Priya Jaikumar, Ph.D.
Bryan Singer Division of Cinema & Media Studies
Work Phone: 213.740.3334
Office: SCA 320
Priya Jaikumar is Associate Professor in the Department of Cinema and Media Studies. A historian and theorist of colonial and postcolonial cinemas, she has written on comparative modernities and aesthetics in film, critical theories of film history, place and space in cinema, film and cultural geography, and transnational feminism.
Jaikumar’s book Cinema at the End of Empire: A Politics of Transition in Britain and India (Duke University Press, 2006) details the intertwined industrial, regulatory and aesthetic histories of British and Indian cinema during the late colonial period (1927-1947). Her scholarly work has appeared in journals such as Cinema Journal, The Moving Image, Post Script, Screen, World Literature Today, Wasafari, and in the anthologies Hollywood Abroad, Transnational Feminism in Film and Media, Postcolonial Cinema Studies, Silent Cinema and the Politics of Space, The Slumdog Phenomena, Empire and Film and the forthcoming Routledge Companion to Cinema and Gender, among others. Her essay “An ‘Accurate Imagination’: Place, Map and Archive as Spatial Objects of Film History” received the Society for Cinema and Media Studies award for best essay in an edited anthology in 2013. She is currently completing a book titled Where Histories Reside: India as Filmed Space, in which she uses the concept of “filmed space” to write a historiography of theatrical and non-theatrical film productions shot on location in India, while also highlighting space as a problem in the narration of film histories.
In the Department of Cinema and Media Studies, Jaikumar teaches undergraduate and graduate survey courses on international sound cinema, the historical film genre, film and memory, global blockbusters, critical theories of history and modernity, postcolonial theory, state theory, and Indian cinema. Jaikumar served on the Board of Directors of the Society of Cinema and Media Studies from 2006-2009, and previously worked as Assistant Professor of Film at the English Department in Syracuse University, where she was awarded the Department’s 2002 undergraduate teaching award. She received her Ph.D. from the Department of Radio, TV and Film at Northwestern University, and her dissertation was honored by the Society of Cinema and Media Studies.
Prior to joining academia, Jaikumar was a television reporter and print journalist in New Delhi, India, publishing her writings with The Times of India, The Indian Express, and the journal A&M (Advertising and Marketing). Her more recent and forthcoming appearances on television as a cultural commentator include Al Jazeera’s “Hollywood: Chronicle of an Empire” hosted by Marwar Bishara (March 2014), and the German documentary “Tiki-Pop: Paradise Remade” (ARTE channel, Germany, 2016).
CHAPTERS IN EDITED ANTHOLOGIES:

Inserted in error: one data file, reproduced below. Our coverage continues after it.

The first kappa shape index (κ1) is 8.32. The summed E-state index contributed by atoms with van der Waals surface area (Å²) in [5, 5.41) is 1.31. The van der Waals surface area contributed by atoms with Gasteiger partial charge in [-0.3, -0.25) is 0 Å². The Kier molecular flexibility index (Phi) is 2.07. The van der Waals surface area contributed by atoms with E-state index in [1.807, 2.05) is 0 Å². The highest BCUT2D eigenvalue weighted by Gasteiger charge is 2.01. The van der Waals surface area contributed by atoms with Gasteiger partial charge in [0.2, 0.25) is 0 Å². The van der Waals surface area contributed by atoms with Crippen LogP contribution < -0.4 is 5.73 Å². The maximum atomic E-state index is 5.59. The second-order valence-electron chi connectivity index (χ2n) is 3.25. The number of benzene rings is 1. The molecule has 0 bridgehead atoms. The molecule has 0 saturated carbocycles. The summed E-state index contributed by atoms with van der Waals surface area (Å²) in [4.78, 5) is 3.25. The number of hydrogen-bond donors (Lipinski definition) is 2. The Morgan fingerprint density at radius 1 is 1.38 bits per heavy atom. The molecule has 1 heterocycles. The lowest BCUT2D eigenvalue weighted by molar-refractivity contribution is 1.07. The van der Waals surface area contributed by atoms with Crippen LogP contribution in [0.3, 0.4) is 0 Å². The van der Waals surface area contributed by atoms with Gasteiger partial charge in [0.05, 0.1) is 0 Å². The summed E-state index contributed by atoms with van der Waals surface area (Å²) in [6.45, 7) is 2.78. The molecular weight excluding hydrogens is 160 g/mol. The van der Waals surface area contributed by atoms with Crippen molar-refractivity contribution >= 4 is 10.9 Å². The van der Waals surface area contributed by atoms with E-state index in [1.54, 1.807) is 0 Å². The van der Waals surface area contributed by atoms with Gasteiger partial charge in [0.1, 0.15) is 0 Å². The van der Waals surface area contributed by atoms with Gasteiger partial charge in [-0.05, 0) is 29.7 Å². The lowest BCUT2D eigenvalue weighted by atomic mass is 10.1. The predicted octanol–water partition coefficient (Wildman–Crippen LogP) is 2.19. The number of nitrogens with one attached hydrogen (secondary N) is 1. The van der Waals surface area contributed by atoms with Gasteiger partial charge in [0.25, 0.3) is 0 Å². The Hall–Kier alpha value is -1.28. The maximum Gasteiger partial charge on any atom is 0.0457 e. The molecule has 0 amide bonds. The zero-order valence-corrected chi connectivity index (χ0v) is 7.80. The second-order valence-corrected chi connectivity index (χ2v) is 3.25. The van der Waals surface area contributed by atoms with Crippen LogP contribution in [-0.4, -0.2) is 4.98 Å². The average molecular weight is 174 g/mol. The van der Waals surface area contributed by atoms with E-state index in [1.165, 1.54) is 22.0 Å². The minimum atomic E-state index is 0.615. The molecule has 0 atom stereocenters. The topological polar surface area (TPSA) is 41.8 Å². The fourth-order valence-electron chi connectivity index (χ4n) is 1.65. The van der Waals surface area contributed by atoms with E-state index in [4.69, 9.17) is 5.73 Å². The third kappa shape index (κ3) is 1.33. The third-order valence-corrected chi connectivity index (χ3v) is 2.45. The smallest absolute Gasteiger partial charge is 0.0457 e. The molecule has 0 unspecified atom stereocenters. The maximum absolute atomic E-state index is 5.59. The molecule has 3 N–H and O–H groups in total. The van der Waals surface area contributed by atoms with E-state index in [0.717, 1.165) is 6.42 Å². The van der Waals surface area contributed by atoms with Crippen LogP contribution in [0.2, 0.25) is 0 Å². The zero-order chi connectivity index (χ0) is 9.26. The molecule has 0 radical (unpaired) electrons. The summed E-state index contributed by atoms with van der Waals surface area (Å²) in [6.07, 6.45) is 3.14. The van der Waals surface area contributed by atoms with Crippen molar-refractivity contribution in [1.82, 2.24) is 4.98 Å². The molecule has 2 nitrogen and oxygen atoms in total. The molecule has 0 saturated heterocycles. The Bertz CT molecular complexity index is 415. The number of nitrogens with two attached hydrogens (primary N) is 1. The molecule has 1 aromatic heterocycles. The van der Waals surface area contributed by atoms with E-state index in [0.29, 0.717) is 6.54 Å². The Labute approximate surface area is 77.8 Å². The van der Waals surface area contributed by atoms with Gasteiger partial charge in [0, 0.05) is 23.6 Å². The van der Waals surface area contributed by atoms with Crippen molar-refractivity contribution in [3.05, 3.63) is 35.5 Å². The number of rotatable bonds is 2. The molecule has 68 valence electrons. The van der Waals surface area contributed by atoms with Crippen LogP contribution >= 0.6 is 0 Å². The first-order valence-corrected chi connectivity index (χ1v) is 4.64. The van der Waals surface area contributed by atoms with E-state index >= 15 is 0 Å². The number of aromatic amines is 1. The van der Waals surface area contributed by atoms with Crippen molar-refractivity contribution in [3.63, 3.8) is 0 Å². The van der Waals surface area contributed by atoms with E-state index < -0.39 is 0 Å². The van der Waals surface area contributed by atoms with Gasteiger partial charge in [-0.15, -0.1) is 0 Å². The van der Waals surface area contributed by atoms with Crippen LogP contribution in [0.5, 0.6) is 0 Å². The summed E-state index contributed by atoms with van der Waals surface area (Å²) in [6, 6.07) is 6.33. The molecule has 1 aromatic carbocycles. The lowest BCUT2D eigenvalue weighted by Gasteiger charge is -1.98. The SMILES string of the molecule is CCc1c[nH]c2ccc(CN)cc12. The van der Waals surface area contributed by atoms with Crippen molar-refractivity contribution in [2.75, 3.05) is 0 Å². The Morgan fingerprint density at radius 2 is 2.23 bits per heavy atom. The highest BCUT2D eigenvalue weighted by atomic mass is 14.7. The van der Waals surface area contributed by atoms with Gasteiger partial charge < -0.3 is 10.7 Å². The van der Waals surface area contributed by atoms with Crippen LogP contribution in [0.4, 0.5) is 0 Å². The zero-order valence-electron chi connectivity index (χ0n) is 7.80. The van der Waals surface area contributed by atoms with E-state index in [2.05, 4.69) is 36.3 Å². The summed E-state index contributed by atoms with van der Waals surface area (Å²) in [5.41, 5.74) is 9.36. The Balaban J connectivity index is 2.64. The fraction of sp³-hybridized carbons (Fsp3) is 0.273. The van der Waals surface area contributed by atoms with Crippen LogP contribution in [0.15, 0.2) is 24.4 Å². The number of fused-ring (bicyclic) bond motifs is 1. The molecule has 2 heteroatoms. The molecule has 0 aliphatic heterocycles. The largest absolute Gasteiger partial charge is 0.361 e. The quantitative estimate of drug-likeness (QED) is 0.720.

“Feminist and Non-Western Interrogations of Authorship.” In Routledge Companion to Cinema and Gender, edited by Kristin Hole, Dijana Jelaca, E. Ann Kaplan and Patrice Patro, forthcoming.
“Insurgent Place as Visual Space: Location Shots and Rival Geographies of 1857 Lucknow.” In Silent Cinema and the Politics of Space, edited by Jennifer Bean, Anupama Kapse and Laura Horak. (Indiana: Indiana UP, 2014), 47-70.
Recipient of the best edited anthology award by the Society for Cinema and Media Studies (2015).
Slumdog Celebrities,” In The Slumdog Phenomenon: A Critical Anthology, edited by Ajay Gahlot (Anthem Press, in press). Republication of expanded version.
“An ‘Accurate Imagination’: Place, Map and Archive as Spatial Objects of Film History.” In Empire and Film, edited by Lee Grieveson and Colin McCabe, 167-188. London: BFI Publishing, 2011.
Recipient of the Best Essay in an Edited Anthology Award by Society for Cinema and Media Studies (2013).
“Postface: On Teaching Postcolonialism and Cinema. Interview with Priya Jaikumar,” in Postcolonial Cinema Studies, edited by Marguerite Waller and Sandra Ponzanesi, 233-241. NY: Routledge, 2011
“A Dialogue on The River (Jean Renoir, 1951).” In Outsider Films on India, 1950-1990, edited by Shanay Jhaveri, 17-47. London, UK: I.B.Taurus, 2009
“Translating Silences: A Cinematic Encounter with Incommensurable Difference.” In Transnational Feminism in Film and Media: Visibility, Representation, and Sexual Difference, edited by Katarzyna Marciniak, Áine O’Healy, and Anikó Imre. London, UK: Palgrave Macmillan 2007, 207-226
“Hollywood and the Multiple Constituencies of Colonial India.” In Hollywood Abroad: Audiences, Reception and Cultural Exchange, edited by Richard Maltby and Melvyn Stokes, 78-98. London, UK: BFI, 2005
SELECT ARTICLES IN PEER-REVIEWED JOURNALS:
“Haveli: A Cinematic Topos,” Positions, forthcoming 2016.
“Sabu’s Skins: The Transnational Stardom of an Elephant Boy,” Wasafari vol. 22 no. 2 (2012): 61-68
“Terrorism and the Politics of Film Language: Mani Rathnam’s Kannathil Muthamittal,” Post Script 25, no. 3 (Summer 2006), 48-64
“Bollywood Spectaculars,” World Literature Today 3, nos. 3-4 (October-December 2003), 24-29.
“More than Morality: The Indian Cinematograph Committee Interviews, 1927-28” The Moving Image 3, no. 1 (Spring 2003), 82-109.
“An Act of Transition: Empire and the Making of a National British Film Industry, 1927, Screen, 43.2 (Summer 2002), 119-138.
“ ‘Place’ and the Modernist Redemption of Empire in Black Narcissus,” Cinema Journal 40.2 (Winter 2001), 57-77.
Cinema at the End of Empire: A Politics of Transition in Britain and India (Duke University Press, 2006)
Where Histories Reside: India as Filmed Space (Duke University Press, forthcoming)
Oxford Handbook of Indian Cinema (co-editor, Oxford University Press, forthcoming)